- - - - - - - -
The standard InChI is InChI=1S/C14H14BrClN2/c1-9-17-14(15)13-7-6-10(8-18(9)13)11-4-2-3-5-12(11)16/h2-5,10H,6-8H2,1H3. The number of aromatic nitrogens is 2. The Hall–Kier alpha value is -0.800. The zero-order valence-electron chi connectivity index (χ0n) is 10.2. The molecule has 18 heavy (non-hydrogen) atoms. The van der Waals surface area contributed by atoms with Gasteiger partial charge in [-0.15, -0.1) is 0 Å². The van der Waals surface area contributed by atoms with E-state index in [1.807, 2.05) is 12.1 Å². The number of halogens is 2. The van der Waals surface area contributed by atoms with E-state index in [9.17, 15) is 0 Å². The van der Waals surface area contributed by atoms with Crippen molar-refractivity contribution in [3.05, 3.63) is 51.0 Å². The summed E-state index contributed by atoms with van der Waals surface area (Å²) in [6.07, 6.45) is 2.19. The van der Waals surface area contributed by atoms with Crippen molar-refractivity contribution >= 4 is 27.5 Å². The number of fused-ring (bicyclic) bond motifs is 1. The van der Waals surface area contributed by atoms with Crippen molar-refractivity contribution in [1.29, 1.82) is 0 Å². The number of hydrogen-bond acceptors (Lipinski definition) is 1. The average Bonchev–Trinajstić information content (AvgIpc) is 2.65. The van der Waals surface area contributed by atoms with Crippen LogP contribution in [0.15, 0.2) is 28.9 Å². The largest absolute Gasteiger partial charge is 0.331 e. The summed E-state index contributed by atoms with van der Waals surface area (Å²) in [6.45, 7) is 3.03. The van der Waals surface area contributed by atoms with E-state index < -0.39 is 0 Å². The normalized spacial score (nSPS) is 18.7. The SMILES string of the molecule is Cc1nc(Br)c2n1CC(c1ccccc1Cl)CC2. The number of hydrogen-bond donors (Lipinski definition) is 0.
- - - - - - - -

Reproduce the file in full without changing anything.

The standard InChI is InChI=1S/C14H14BrClN2/c1-9-17-14(15)13-7-6-10(8-18(9)13)11-4-2-3-5-12(11)16/h2-5,10H,6-8H2,1H3. The number of aromatic nitrogens is 2. The Hall–Kier alpha value is -0.800. The zero-order valence-electron chi connectivity index (χ0n) is 10.2. The molecule has 18 heavy (non-hydrogen) atoms. The van der Waals surface area contributed by atoms with Gasteiger partial charge in [-0.15, -0.1) is 0 Å². The van der Waals surface area contributed by atoms with E-state index in [1.807, 2.05) is 12.1 Å². The number of halogens is 2. The van der Waals surface area contributed by atoms with E-state index in [9.17, 15) is 0 Å². The van der Waals surface area contributed by atoms with Crippen molar-refractivity contribution in [3.05, 3.63) is 51.0 Å². The summed E-state index contributed by atoms with van der Waals surface area (Å²) in [6.07, 6.45) is 2.19. The van der Waals surface area contributed by atoms with Crippen molar-refractivity contribution >= 4 is 27.5 Å². The number of fused-ring (bicyclic) bond motifs is 1. The van der Waals surface area contributed by atoms with Crippen molar-refractivity contribution in [1.29, 1.82) is 0 Å². The number of hydrogen-bond acceptors (Lipinski definition) is 1. The average Bonchev–Trinajstić information content (AvgIpc) is 2.65. The van der Waals surface area contributed by atoms with Crippen LogP contribution in [0.15, 0.2) is 28.9 Å². The largest absolute Gasteiger partial charge is 0.331 e. The summed E-state index contributed by atoms with van der Waals surface area (Å²) in [6.45, 7) is 3.03. The van der Waals surface area contributed by atoms with E-state index < -0.39 is 0 Å². The normalized spacial score (nSPS) is 18.7. The SMILES string of the molecule is Cc1nc(Br)c2n1CC(c1ccccc1Cl)CC2. The number of hydrogen-bond donors (Lipinski definition) is 0.